Documents submitted to the FDA’s CBER and CDER must comply with the agency’s PDF specifications regarding link appearance.
Both agencies prefer blue text for hyperlinks in PDFs created from electronic source files. For scanned documents, hyperlinks should be a thin blue line.
|Electronic Source File
If you are creating documents in Microsoft Word, it is best to style the text blue, or edit your styles to include the color, then convert to PDF.
Regulatory professionals often have to work with scanned documents, or PDFs authored outside of their control. For these documents, a post-process is required to bring link appearance into compliancy.
In this article, I’ll discuss how to change link color and style.
The pharmaceutical industry uses a lot of data. Consequently, we see a lot of tabular data converted to PDF documents. It is common to see lab instrument data, database reports and enterprise systems data output as PDF.
So, there you are, alone in your office staring at a PDF document wishing you had access to the original data. What do you do?
Fortunately, Acrobat 9.1 offers a couple of different ways to export to Excel.
- Select table and open in Excel
This allows you to select a portion of a page and open it in Excel.
- Export as Tables in Excel
This method uses some artificial intelligence to convert multiple page PDF documents to multiple worksheets in an XML-based spreadsheet file. It works best on files which were converted directly from Excel to PDF.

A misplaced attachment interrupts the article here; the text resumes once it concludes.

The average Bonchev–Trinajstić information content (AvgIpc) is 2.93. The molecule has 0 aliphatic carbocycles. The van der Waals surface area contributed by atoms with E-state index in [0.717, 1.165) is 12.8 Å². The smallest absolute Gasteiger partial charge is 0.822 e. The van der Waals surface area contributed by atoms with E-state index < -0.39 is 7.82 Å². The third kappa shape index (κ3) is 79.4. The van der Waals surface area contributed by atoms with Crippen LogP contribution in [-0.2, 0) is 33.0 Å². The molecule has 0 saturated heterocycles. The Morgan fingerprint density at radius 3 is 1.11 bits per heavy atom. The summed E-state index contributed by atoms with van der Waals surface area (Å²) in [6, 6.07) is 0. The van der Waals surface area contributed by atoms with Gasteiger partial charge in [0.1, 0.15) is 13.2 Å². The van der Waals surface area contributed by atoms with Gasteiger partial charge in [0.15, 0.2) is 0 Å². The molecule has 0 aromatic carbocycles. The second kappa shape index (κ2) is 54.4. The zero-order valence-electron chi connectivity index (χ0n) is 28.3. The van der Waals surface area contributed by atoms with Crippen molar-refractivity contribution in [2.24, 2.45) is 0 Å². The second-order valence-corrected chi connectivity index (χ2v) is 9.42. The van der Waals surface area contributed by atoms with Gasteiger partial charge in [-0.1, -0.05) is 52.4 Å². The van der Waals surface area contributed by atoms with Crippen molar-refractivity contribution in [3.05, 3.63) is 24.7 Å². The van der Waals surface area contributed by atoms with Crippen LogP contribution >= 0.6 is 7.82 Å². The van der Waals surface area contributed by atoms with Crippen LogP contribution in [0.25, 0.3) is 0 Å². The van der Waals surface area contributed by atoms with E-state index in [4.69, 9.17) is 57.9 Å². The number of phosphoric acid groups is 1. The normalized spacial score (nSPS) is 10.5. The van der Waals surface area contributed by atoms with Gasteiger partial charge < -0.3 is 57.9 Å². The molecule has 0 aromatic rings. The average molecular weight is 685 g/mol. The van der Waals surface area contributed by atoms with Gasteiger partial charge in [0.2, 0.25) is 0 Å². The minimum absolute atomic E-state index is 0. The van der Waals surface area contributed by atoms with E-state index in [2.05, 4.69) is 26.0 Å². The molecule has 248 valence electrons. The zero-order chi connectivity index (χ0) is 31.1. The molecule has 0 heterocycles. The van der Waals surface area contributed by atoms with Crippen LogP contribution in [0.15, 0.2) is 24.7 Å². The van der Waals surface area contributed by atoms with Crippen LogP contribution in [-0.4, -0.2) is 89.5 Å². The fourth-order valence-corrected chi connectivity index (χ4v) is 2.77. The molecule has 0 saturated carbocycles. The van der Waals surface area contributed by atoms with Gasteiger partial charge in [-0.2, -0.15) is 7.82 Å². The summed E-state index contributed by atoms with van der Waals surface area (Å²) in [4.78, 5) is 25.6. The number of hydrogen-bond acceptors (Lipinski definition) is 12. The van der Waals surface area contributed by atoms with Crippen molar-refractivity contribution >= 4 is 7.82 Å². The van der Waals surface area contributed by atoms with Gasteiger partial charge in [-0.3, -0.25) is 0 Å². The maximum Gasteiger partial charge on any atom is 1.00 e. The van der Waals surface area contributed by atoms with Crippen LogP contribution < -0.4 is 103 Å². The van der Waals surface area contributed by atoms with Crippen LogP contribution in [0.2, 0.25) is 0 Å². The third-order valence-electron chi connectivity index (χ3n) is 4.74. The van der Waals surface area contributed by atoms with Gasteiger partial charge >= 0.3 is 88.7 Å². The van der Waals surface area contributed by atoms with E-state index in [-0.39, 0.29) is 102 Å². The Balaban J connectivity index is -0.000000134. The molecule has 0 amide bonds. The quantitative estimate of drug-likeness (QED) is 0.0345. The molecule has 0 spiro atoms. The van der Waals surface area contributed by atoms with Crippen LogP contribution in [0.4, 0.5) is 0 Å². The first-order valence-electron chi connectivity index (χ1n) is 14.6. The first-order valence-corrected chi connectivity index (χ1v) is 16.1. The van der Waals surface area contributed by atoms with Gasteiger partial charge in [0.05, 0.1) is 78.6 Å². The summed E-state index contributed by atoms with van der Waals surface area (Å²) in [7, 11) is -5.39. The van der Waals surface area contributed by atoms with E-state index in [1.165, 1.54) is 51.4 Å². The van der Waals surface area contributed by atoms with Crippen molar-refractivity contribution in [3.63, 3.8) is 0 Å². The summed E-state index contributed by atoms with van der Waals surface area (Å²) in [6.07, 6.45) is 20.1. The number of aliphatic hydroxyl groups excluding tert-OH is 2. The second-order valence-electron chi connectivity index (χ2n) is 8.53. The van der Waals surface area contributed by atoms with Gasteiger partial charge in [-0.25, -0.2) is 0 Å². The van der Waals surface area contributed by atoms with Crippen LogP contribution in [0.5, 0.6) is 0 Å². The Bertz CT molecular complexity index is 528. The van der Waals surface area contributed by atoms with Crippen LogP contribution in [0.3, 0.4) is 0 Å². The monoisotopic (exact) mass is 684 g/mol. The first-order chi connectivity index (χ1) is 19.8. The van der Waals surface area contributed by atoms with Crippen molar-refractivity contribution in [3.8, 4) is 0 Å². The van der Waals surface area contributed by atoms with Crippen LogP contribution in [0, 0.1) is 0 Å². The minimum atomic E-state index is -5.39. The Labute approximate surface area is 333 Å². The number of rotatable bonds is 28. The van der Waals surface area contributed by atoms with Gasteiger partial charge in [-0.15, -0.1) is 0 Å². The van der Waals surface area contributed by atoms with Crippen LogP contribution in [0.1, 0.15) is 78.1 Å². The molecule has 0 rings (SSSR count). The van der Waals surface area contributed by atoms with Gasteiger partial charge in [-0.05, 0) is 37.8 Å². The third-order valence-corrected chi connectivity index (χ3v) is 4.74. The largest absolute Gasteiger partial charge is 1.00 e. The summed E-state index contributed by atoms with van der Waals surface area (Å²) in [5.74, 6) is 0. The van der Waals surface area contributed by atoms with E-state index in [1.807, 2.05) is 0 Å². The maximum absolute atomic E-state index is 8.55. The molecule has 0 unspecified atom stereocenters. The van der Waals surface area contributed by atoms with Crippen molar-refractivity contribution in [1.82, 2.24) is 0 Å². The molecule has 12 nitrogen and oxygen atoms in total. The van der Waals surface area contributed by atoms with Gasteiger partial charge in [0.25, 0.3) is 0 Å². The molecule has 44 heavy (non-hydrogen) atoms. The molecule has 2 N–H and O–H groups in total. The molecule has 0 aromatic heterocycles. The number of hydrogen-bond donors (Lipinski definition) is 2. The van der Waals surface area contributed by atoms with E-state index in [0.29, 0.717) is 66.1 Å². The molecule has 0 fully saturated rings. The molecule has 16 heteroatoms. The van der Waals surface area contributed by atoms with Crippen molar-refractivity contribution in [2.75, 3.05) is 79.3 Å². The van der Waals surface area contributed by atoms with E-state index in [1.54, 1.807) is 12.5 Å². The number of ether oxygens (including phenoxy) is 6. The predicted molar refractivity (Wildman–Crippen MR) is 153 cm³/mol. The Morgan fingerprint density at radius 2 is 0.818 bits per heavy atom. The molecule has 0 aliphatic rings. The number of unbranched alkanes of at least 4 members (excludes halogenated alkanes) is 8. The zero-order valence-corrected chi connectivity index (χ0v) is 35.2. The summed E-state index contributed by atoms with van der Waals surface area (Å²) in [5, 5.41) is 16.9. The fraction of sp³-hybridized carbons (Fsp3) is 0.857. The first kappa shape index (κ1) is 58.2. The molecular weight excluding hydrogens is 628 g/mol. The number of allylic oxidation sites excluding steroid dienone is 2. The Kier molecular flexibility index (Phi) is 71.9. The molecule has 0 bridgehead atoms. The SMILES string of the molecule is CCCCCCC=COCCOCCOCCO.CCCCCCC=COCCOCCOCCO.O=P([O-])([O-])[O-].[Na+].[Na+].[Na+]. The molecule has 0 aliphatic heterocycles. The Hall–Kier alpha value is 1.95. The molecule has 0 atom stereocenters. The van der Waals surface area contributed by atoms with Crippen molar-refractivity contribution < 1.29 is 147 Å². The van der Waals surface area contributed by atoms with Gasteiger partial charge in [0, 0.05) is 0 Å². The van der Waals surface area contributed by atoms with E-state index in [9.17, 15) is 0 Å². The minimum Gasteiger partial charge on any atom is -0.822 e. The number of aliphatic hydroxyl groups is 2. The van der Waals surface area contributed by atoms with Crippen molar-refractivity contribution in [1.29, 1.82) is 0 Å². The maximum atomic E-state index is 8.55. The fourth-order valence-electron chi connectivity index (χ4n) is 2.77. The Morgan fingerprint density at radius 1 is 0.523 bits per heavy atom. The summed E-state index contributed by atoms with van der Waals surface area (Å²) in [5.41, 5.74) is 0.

Acrobat generally will usually do a pretty good job converting the text, but formatting and column widths will look different than the original. Acrobat only copies over the text. Formulas will not convert. Do not expect 100% fidelity.
In the full article, you’ll receive my usual step-by-step instructions.
I was at the ISI eSolutions show recently (great event, by the way) and at lunch I sat next to a regulatory publishing specialist from a large pharma firm.
She had recently migrated from Acrobat 5 to Acrobat 7. In the course of our conversation, I discovered that her department hadn’t received any training on the transition.
Acrobat 7 introduced a new user interface and she couldn’t find the Previous View and Next View buttons.
If you are migrating from Acrobat 5 or 6 to newer version of Acrobat, there’s a good chance things will look different, perhaps a lot different to you.
In this article, I’ll talk about how to get back the Previous View and Next View buttons, and also generally discuss how to customize toolbars to save time and improve productivity.